New issue of the Corporate Ownership and Control journal

We are pleased to introduce the special issue of the journal “Corporate Ownership and Control” in 2019. The papers therein discuss a broad variety of topics, including capital structure, agency theory, IFRS, health care sector, key audit matters, CG compliance, capital expenditure, company growth, financial performance, earnings management, IAS-IFRS, fair value accounting, opportunism, board compensation, financial crisis, chief audit executive, decision-making process etc.

The full issue of the journal is available at the following link.

Mark Bertus, John S. Jahera Jr. and Keven Yost examine the capital structure of U.S. firms as they relate to corporate governance measures and determine the effect of the enactment of Sarbanes-Oxley Act.

Alexandra Szekeres and Ildikó Orbán investigate how the efficiency indicators of companies applying IFRS will develop during the analysed period and whether and to what extent changes in individual macroeconomic indicators affect the efficiency of companies.

Nisreen Moosa, Osama Al-Hares, Vikash Ramiah and Kashif Saleem examine the relation between environmental degradation and health expenditure by using data on 16 European countries.

Nicole V. S. Ratzinger-Sakel and Jochen C. Theis analyze the impact of considering key audit matters (KAM) on auditor judgment performance by using a 2×2 between-subjects experiment based on a goodwill impairment testing case with 73 auditors.

The next study of Muhammad Arslan, Sazali Abidin, Ahmad Alqatan and Jamal Roudaki explores the extent to which certain underlying formal and informal institutional determinants, such as the auditing, political, legal, board, shareholders awareness, voting, culture, and values play a determining role in corporate governance.

Salimah and Yudhi Herliansyah examine the influence of capital expenditure variables, company growth, and company size on firm value through financial performance moderated by the capital structure of the company in LQ 45 companies listed on the Indonesia Stock Exchange.

M. Thenmozhi, Palanisamy Saravanan and Aghila Sasidharan explore how excess cash drives earnings management and firm value in China. Using a fixed effect panel regression on a sample of 12,629 observations covering 300 firms listed in the Shanghai Stock Exchange, the authors find that excess cash has a positive impact on firm value confirming pecking order theory.

The purpose of the study conducted by Marco Rotili, Alessandro Giosi and Giacomo Ceccobelli is to question the basic assumption of the higher value relevance (meaning its superior ability to represent the value of assets and liabilities) of the International Accounting Standard (IAS-IFRS), as compared to Italian accounting practices.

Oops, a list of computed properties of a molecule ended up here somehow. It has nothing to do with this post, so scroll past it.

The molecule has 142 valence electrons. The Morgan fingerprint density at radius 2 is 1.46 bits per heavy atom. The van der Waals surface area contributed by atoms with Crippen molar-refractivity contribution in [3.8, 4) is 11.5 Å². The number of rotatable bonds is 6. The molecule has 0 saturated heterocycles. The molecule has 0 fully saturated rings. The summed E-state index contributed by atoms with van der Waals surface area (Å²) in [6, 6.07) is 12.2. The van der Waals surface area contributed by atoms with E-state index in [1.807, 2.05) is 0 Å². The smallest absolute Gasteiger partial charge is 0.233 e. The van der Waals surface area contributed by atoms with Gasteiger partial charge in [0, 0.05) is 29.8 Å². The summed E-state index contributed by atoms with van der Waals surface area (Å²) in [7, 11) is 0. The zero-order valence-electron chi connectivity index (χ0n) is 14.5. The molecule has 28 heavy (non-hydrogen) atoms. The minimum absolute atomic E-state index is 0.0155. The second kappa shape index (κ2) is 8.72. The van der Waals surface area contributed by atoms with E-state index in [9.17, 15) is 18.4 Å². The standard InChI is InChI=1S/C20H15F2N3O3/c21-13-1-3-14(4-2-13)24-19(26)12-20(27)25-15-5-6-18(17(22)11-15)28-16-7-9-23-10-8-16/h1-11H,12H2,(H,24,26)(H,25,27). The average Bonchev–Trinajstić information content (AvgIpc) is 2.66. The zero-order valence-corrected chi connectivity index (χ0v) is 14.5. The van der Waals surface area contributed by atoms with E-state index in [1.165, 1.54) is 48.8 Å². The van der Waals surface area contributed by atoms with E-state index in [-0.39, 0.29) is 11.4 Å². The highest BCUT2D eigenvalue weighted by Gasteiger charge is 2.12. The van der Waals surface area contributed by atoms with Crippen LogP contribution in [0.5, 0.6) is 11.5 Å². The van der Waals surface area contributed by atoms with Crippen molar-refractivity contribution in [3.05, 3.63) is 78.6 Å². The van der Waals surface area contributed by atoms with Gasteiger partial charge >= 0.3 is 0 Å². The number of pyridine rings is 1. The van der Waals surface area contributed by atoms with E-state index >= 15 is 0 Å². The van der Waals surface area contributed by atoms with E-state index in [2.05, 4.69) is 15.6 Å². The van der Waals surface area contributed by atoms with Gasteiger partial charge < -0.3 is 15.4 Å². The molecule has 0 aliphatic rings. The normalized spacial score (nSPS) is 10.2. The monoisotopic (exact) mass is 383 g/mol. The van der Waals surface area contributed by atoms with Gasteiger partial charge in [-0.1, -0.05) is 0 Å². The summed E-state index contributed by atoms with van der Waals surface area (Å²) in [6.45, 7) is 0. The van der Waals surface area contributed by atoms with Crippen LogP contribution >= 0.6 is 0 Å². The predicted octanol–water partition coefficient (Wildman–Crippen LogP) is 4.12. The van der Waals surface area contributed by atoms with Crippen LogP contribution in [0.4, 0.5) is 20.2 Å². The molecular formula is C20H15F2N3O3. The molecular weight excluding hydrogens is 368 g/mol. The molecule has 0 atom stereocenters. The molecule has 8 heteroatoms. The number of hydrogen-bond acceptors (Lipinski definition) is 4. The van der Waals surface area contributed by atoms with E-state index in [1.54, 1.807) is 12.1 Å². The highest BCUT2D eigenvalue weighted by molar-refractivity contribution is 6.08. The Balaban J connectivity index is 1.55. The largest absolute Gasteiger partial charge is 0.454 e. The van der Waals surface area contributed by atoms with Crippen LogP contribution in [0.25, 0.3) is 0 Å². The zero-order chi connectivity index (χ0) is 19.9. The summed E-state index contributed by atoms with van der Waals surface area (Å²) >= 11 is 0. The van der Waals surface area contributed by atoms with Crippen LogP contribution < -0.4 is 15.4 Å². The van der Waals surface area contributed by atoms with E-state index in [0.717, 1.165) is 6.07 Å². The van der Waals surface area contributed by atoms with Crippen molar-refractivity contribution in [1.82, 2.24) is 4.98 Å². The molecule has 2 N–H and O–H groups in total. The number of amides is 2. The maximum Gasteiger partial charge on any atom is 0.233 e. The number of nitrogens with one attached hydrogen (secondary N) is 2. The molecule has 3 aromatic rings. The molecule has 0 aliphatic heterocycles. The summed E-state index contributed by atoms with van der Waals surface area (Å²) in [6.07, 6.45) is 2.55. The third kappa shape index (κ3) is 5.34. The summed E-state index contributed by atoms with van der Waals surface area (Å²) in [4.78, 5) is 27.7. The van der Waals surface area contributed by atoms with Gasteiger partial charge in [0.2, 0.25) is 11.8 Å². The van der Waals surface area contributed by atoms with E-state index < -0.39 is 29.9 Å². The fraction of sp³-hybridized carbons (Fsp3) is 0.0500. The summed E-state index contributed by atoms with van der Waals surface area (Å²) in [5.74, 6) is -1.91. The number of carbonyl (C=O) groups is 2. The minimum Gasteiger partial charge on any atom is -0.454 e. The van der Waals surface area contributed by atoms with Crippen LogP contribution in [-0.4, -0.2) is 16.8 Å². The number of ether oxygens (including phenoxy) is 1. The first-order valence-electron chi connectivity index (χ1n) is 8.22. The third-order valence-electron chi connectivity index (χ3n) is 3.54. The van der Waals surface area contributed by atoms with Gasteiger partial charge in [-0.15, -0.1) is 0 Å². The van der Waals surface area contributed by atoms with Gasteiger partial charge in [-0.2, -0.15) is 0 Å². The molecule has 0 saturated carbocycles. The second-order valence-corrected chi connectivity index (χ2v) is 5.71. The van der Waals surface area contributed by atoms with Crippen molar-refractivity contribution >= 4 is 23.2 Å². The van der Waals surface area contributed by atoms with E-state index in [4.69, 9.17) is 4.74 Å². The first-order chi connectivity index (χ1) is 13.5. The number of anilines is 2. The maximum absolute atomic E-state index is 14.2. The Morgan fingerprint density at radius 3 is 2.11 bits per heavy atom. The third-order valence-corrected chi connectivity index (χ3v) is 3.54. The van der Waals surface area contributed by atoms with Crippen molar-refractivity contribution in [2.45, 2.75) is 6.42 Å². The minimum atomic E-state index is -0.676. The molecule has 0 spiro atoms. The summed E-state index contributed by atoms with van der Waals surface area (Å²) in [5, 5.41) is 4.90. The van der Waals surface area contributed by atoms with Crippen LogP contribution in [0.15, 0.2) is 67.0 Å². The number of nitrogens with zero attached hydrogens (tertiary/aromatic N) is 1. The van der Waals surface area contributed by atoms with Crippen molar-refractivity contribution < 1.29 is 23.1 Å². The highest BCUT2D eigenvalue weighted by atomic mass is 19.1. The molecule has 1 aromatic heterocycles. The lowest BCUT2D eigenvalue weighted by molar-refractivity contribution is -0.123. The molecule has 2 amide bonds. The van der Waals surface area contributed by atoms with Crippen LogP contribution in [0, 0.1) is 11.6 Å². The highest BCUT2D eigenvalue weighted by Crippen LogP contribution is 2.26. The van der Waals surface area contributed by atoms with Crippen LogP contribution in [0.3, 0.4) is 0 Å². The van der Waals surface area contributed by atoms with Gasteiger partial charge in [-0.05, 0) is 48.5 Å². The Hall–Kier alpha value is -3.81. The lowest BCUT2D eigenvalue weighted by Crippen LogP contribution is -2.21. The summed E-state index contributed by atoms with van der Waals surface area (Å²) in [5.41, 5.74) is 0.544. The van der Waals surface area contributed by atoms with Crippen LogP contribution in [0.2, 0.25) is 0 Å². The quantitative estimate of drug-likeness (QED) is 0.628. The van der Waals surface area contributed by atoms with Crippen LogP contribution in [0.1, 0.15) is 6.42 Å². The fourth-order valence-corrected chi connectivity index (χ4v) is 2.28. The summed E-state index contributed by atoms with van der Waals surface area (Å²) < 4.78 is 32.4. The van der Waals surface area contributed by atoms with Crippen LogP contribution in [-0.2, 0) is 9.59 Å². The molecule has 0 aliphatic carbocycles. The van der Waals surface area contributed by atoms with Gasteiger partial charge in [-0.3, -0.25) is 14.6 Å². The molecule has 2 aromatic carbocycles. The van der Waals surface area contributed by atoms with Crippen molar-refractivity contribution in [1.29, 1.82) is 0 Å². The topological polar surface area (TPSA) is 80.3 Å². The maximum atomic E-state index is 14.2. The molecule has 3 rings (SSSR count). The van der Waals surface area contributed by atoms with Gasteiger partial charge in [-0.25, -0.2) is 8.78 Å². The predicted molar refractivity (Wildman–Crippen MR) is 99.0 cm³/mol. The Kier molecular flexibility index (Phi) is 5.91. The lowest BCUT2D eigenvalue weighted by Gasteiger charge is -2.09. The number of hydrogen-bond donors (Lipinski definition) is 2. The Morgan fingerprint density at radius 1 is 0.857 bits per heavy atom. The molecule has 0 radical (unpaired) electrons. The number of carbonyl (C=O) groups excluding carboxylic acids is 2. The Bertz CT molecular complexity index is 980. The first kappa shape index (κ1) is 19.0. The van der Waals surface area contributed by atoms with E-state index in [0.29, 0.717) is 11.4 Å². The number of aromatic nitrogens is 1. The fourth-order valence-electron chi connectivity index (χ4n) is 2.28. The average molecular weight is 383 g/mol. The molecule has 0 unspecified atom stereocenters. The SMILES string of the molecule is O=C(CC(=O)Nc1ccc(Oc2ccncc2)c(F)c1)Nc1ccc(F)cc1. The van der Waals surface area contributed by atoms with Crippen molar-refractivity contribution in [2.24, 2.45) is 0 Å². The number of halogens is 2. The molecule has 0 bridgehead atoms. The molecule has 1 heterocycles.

Maurizio La Rocca, Francesco Fasano and Gian Marco Napoli provide evidence of an interesting business case in which many corporate governance rules were disregarded. The study is based on the analysis of managerial profiles of Presidents and CEOs of Alitalia, evidencing their relationship with corporate governance issues.

Massimo Belcredi and Stefano Bozzi study the determinants of remuneration paid to individual non-executive directors (NEDs) and, in particular, to independent directors (INEDs).

Zakaria Boulanouar, Tahar Lazhar Ayed and Stuart Locke by using the theory of planned behaviour, explore behavioural and non-behavioural factors underpinning small business’ (SB) choice of a bank.

Vincenzo Capizzi, Renato Giovannini and Valerio Pesic consider the risks and perils arising from LBO transactions. By focusing attention on 2,450 deals, for which the authors compare the performance achieved before and after the deal, the study adds to previous literature that has investigated the post-LBO operating performance and the factors which can determine the success of those deals.

Francesco Grimaldi investigates the relationship between the financial crisis and earnings management. Particularly, the study aims at investigating whether, in the Italian context, the precarious macroeconomic conditions and the consequent difficulties suffered by listed companies have constituted an incentive to implement earnings management or not.

Marc Eulerich, Tatiana Mazza, Joel Behrend and Ronja Krane examine the different factors which impact the compensation level of chief audit executives (CAE) and shed light on often unobservable and, therefore, opaque drivers of CAE remuneration.

Carmela Rizza explores the crucial role that balance sheet analyses play in supporting the organizational actors to monitor the state of the company and the decision-making processes.

Simona Zambelli sheds some light on the recent institutional challenges faced by PE investors in Italy, especially with reference to the fiscal treatment of LBO transactions.

We hope that reading this issue will be pleasant and informative for you!